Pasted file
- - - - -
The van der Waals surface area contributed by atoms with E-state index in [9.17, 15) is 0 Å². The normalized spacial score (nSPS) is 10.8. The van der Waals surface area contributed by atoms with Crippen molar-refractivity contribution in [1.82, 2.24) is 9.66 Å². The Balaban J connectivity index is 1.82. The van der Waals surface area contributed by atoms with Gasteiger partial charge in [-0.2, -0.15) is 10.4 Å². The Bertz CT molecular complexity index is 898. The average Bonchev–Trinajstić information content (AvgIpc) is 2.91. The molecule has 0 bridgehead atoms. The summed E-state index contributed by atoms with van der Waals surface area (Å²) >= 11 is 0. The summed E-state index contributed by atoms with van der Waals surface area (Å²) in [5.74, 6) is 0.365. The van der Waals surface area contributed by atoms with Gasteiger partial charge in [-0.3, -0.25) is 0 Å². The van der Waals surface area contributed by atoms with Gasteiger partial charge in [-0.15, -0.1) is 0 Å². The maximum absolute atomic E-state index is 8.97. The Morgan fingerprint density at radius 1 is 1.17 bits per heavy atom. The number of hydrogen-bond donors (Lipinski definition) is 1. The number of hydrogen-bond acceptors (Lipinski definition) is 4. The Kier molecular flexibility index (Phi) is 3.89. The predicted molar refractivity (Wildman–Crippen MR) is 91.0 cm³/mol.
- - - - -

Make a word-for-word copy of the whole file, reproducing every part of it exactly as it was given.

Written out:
The van der Waals surface area contributed by atoms with E-state index in [9.17, 15) is 0 Å². The normalized spacial score (nSPS) is 10.8. The van der Waals surface area contributed by atoms with Crippen molar-refractivity contribution in [1.82, 2.24) is 9.66 Å². The Balaban J connectivity index is 1.82. The van der Waals surface area contributed by atoms with Gasteiger partial charge in [-0.2, -0.15) is 10.4 Å². The Bertz CT molecular complexity index is 898. The average Bonchev–Trinajstić information content (AvgIpc) is 2.91. The molecule has 0 bridgehead atoms. The summed E-state index contributed by atoms with van der Waals surface area (Å²) >= 11 is 0. The summed E-state index contributed by atoms with van der Waals surface area (Å²) in [5.74, 6) is 0.365. The van der Waals surface area contributed by atoms with Gasteiger partial charge in [-0.3, -0.25) is 0 Å². The van der Waals surface area contributed by atoms with Gasteiger partial charge in [-0.15, -0.1) is 0 Å². The maximum absolute atomic E-state index is 8.97. The Morgan fingerprint density at radius 1 is 1.17 bits per heavy atom. The number of hydrogen-bond donors (Lipinski definition) is 1. The number of hydrogen-bond acceptors (Lipinski definition) is 4. The Kier molecular flexibility index (Phi) is 3.89. The predicted molar refractivity (Wildman–Crippen MR) is 91.0 cm³/mol.